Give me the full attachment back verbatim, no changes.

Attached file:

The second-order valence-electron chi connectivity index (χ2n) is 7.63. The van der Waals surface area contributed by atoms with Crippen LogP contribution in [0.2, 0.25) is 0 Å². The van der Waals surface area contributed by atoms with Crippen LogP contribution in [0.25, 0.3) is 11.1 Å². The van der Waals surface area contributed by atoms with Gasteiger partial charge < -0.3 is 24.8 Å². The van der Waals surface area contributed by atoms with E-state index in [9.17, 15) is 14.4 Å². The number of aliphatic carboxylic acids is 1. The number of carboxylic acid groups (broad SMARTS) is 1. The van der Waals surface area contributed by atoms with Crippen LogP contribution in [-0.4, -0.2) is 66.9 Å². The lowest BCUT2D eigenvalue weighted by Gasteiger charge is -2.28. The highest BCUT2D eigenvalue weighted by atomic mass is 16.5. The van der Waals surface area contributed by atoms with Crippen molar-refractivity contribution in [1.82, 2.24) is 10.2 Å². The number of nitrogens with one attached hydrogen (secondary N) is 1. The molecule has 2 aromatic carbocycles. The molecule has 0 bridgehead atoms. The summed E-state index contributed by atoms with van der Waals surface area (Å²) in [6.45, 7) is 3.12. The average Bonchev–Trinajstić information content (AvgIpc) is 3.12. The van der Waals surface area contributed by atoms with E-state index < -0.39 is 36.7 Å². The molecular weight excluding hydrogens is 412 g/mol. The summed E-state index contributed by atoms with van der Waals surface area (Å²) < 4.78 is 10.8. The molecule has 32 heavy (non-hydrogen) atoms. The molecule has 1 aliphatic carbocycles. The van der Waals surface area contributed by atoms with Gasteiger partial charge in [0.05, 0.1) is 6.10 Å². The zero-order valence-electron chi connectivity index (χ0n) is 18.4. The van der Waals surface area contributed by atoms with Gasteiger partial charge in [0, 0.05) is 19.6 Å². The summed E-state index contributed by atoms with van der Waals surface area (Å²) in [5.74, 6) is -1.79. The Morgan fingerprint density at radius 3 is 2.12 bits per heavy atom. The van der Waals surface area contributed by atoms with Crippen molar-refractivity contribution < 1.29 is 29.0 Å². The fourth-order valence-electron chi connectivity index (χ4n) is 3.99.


The second-order valence-electron chi connectivity index (χ2n) is 7.63. The van der Waals surface area contributed by atoms with Crippen LogP contribution in [0.2, 0.25) is 0 Å². The van der Waals surface area contributed by atoms with Crippen LogP contribution in [0.25, 0.3) is 11.1 Å². The van der Waals surface area contributed by atoms with Gasteiger partial charge < -0.3 is 24.8 Å². The van der Waals surface area contributed by atoms with E-state index in [9.17, 15) is 14.4 Å². The number of aliphatic carboxylic acids is 1. The number of carboxylic acid groups (broad SMARTS) is 1. The van der Waals surface area contributed by atoms with Crippen LogP contribution in [-0.4, -0.2) is 66.9 Å². The lowest BCUT2D eigenvalue weighted by Gasteiger charge is -2.28. The highest BCUT2D eigenvalue weighted by atomic mass is 16.5. The van der Waals surface area contributed by atoms with Crippen molar-refractivity contribution in [1.82, 2.24) is 10.2 Å². The number of nitrogens with one attached hydrogen (secondary N) is 1. The molecule has 2 aromatic carbocycles. The molecule has 0 bridgehead atoms. The summed E-state index contributed by atoms with van der Waals surface area (Å²) in [6.45, 7) is 3.12. The average Bonchev–Trinajstić information content (AvgIpc) is 3.12. The van der Waals surface area contributed by atoms with E-state index < -0.39 is 36.7 Å². The molecular weight excluding hydrogens is 412 g/mol. The summed E-state index contributed by atoms with van der Waals surface area (Å²) < 4.78 is 10.8. The molecule has 32 heavy (non-hydrogen) atoms. The molecule has 1 aliphatic carbocycles. The van der Waals surface area contributed by atoms with Gasteiger partial charge in [0.05, 0.1) is 6.10 Å². The zero-order valence-electron chi connectivity index (χ0n) is 18.4. The van der Waals surface area contributed by atoms with Gasteiger partial charge in [0, 0.05) is 19.6 Å². The summed E-state index contributed by atoms with van der Waals surface area (Å²) in [5.74, 6) is -1.79. The Morgan fingerprint density at radius 3 is 2.12 bits per heavy atom. The van der Waals surface area contributed by atoms with Crippen molar-refractivity contribution < 1.29 is 29.0 Å². The fourth-order valence-electron chi connectivity index (χ4n) is 3.99.